Gutters and downspouts

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Updated: 12/23/2002 1:41 pm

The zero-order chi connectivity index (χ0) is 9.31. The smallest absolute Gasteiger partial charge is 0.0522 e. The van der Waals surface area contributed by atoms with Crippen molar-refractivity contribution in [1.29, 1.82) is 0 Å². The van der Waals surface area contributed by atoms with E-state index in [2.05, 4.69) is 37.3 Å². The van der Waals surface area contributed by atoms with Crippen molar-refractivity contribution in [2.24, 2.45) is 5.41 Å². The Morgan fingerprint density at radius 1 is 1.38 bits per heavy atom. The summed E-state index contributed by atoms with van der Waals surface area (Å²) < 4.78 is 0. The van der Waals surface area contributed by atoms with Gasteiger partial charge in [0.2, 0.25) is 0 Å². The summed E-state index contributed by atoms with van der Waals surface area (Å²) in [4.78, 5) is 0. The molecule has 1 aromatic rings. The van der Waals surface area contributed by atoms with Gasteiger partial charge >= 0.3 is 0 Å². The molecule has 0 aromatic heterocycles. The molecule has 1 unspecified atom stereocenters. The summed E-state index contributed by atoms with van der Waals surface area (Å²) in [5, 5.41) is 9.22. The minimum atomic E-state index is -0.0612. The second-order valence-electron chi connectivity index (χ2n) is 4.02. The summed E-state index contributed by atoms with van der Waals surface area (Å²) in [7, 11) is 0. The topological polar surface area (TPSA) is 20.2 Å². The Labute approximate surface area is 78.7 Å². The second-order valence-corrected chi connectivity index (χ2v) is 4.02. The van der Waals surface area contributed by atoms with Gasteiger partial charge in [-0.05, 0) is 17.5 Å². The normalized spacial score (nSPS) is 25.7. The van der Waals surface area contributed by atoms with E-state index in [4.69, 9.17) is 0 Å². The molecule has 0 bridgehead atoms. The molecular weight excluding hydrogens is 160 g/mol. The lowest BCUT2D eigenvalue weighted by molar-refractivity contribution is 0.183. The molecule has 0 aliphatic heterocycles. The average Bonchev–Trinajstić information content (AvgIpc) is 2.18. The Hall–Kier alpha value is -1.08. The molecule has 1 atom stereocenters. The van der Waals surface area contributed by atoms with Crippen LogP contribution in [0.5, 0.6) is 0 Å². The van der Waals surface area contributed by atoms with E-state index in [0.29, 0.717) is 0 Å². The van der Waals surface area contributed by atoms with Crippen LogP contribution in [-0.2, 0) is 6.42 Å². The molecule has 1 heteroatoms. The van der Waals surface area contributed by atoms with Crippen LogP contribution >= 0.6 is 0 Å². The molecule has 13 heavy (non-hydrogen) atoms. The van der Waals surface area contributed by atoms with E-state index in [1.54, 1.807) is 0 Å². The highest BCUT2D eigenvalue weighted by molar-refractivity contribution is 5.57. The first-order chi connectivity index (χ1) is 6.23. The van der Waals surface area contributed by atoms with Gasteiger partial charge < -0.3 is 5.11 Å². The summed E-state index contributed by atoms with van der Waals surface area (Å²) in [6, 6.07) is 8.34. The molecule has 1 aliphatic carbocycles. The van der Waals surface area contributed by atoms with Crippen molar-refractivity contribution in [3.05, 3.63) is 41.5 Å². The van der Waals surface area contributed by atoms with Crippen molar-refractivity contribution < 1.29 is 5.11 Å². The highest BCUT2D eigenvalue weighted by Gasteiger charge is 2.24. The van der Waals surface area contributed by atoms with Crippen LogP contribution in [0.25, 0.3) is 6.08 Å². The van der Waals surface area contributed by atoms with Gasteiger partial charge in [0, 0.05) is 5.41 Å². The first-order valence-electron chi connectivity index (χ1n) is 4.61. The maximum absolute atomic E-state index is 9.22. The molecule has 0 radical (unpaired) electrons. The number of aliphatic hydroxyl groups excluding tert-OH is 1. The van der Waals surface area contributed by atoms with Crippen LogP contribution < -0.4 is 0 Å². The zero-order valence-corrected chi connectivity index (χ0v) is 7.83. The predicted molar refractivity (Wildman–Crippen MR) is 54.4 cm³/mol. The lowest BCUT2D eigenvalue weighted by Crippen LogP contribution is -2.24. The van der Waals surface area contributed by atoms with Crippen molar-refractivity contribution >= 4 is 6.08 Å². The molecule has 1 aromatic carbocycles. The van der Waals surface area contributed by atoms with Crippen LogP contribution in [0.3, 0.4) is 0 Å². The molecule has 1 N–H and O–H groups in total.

Gutters catch rainfall and melted snow and direct it to the downspouts, which discharge it away from your home. Without this system of removing water, runoff could collect at the base of your house and seep into the basement. Gutters can be made of wood, steel, aluminum, or vinyl. Steel is the least expensive, but has to be painted regularly to prevent rust. Vinyl is the most durable, with an average lifespan of 50 years, and never needs painting. You can get screens to keep leaves from clogging your gutters, but the screens themselves tend to clog up, leaving you with the same problem. The only real solution is to check your gutters at least twice a year, in the spring and fall. If they need cleaning, the simplest method is to make yourself a tool by attaching an angle bracket to a long stick. Use it to rake leaves toward you. Steel gutters can have sharp edges and insects can lurk in piles of leaves, so wear heavy gloves. Downspouts can usually be unclogged by blowing them out with water from the hose. Otherwise, try a plumber's snake. Make sure your splash blocks are angled so they direct water away from the house. An alternative is to get a plastic hose that unrolls during rainstorms and lets the water seep into the yard.

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